Indexing Best Practices
04 May 2020 03:10 PM
Indexing Best Practices
MarkLogic Server indexes records (or documents/fragments) on ingest. When a database's index configuration is changed, the server will consequently reindex all matching records.
Indexing and reindexing can be a CPU and I/O intensive operation. Reindexing creates a lot of new fragments, with the original fragments being marked for deletion. These deleted fragments will then need to be merged out. All of this activity can potentially affect query performance, especially in systems with under-provisioned hardware.
Reindexing in Production
If you need to add or modify an index on a production cluster, consider scheduling the reindex during a time when your cluster is less busy. If your database is too large to completely reindex during a single period of low usage, consider running the reindex over several periods of time. For example, if your low usage period is during a weekend, the process may look like:
You can refer to https://help.marklogic.com/Knowledgebase/Article/View/18/15/how-reindexing-works-and-its-impact-on-performance for more details on invoking reindexing on production.
When you have Database Replication Configured
If you have to add or modify indexes on a database which has database replication configured, make sure the same changes are made on the Replica cluster as well. Starting with ML server version 9.0-7, index data is also replicated from the Master to the Replica, but it does not automatically check if both sides have the same index settings. Reindexing is disabled by default on a replica cluster. However, when database replication configuration is removed (such as after a disaster), the replica database will reindex as necessary. So it is important that the Replica database index configuration matches the Master’s to avoid unnecessary reindexing.
Further reading -
Avoid Unused Range Indexes, Fields, and Path Indexes
In addition to taking up extra disk space, Range, Field, and Path Indexes require extra work when it's time to reindex. Field and Path indexes may also require extra indexing passes.
Avoid Using Namespaces to Implement Multi-Tenancy
It's a common use case to want to create some kind of partition (or multiple partitions) between documents in a particular database. In such a scenario it's far better to 1) constrain the partitioning information to a particular element in a document (then include a clause over that element in your searches), than it is to 2) attempt to manage partitions via unique element namespaces corresponding to each partition. For example, given two documents in two different partitions, you'll want them to look like this:
1a. <doc><partition>partition1</partition><name>Joe Smith</name></doc>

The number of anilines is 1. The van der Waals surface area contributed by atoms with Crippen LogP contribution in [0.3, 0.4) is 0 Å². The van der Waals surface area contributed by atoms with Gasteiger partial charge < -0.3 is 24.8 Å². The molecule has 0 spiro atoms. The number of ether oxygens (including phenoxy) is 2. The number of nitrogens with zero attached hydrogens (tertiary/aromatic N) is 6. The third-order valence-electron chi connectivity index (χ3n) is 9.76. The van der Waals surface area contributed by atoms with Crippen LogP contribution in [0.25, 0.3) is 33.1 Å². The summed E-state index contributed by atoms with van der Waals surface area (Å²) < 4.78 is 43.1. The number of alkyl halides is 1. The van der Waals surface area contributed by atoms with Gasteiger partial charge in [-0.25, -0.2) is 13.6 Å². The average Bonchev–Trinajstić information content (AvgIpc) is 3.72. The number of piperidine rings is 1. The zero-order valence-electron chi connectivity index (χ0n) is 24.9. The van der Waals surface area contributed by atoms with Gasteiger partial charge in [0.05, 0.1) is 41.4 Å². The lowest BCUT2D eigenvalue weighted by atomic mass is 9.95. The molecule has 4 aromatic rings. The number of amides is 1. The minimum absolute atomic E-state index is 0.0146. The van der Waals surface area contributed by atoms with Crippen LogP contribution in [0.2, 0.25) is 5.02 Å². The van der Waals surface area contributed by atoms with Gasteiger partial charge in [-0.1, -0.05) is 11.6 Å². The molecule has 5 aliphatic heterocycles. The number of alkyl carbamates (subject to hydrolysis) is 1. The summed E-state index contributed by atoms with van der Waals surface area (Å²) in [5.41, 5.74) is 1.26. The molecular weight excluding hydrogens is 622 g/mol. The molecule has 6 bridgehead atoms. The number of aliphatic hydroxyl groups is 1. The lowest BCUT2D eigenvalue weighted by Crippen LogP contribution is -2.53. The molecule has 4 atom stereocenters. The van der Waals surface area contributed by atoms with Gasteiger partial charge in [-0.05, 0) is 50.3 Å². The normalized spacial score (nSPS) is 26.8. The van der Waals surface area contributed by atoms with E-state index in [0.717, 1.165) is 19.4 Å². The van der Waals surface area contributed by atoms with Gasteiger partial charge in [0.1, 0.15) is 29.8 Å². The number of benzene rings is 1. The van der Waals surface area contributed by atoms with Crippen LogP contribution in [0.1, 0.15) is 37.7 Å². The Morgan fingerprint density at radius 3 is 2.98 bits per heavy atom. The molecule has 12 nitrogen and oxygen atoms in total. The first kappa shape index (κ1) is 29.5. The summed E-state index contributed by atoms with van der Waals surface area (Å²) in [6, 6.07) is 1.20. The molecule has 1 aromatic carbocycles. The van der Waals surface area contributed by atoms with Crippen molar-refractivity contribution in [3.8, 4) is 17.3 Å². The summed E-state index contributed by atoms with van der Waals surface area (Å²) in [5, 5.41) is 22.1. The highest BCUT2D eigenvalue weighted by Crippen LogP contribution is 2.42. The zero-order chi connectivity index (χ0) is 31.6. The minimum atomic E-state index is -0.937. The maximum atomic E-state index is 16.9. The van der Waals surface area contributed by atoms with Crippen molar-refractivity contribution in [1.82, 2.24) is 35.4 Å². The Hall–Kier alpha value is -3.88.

1b. <doc><partition>partition2</partition><name>John Smith</name></doc>
...vs. something like this:
2a. <doc xmlns:p="http://partition1"><p:name>Joe Smith</p:name></doc>
2b. <doc xmlns:p="http://partition2"><p:name>John Smith</p:name></doc>
Why is #1 better? In terms of searching the data once it's indexed, there's actually not much of a difference - one could easily create searches to accommodate both approaches. The issue is how the indexing works in practice. MarkLogic Server indexes all content on ingest. In scenario #2, every time a new partition is created, a new range element index needs to defined in the Admin UI, which means your index settings have changed, which means the server now needs to reindex all of your content - not just the documents corresponding to the newly introduced partition. In contrast, for scenario #1, all that would need to be done is to ingest the documents corresponding to the new partition, which would then be indexed just like all the other existing content. There would be a need, however, to change the searches in scenario #1, as they would not yet include a clause to accommodate the new partition (for example: cts:element-value-query(xs:QName("partition"), "partition2")) - but the overall impact of adding a partition is changing the searches in scenario #1, which is ultimately far, far less intrusive a change than reindexing your entire database as would be required in scenario #2. Note that in addition to a database-wide reindex, searches would also need to change in scenario #2, as well.
Keep an Eye on I/O Throughput
Reindexing can lead to heavy merge activity and may lead to disk I/O bottlenecks if not managed carefully. If you have a system that is available 24-7 with no downtime window, then you may need to throttle the reindexer in order to keep the disk I/O to a minimum. We suggest the following database settings for reindexing a system that must always remain in use:
You can also adjust the following group settings to help limit background I/O:
This will limit the background I/O for that group to 100 MB/sec per host across all hosts in that group. This should only be configured if merges are causing problems—it is a way of throttling back the I/O used by the merging process.This is good starting point, and may be increased in increments of 50 if you find that your merges are progressing too slowly. Proceed with caution as too low of a background IO limit can have negative performance or even catastrophic consequences.
In general, your indexing/reindexing and subsequent search experience will be better if you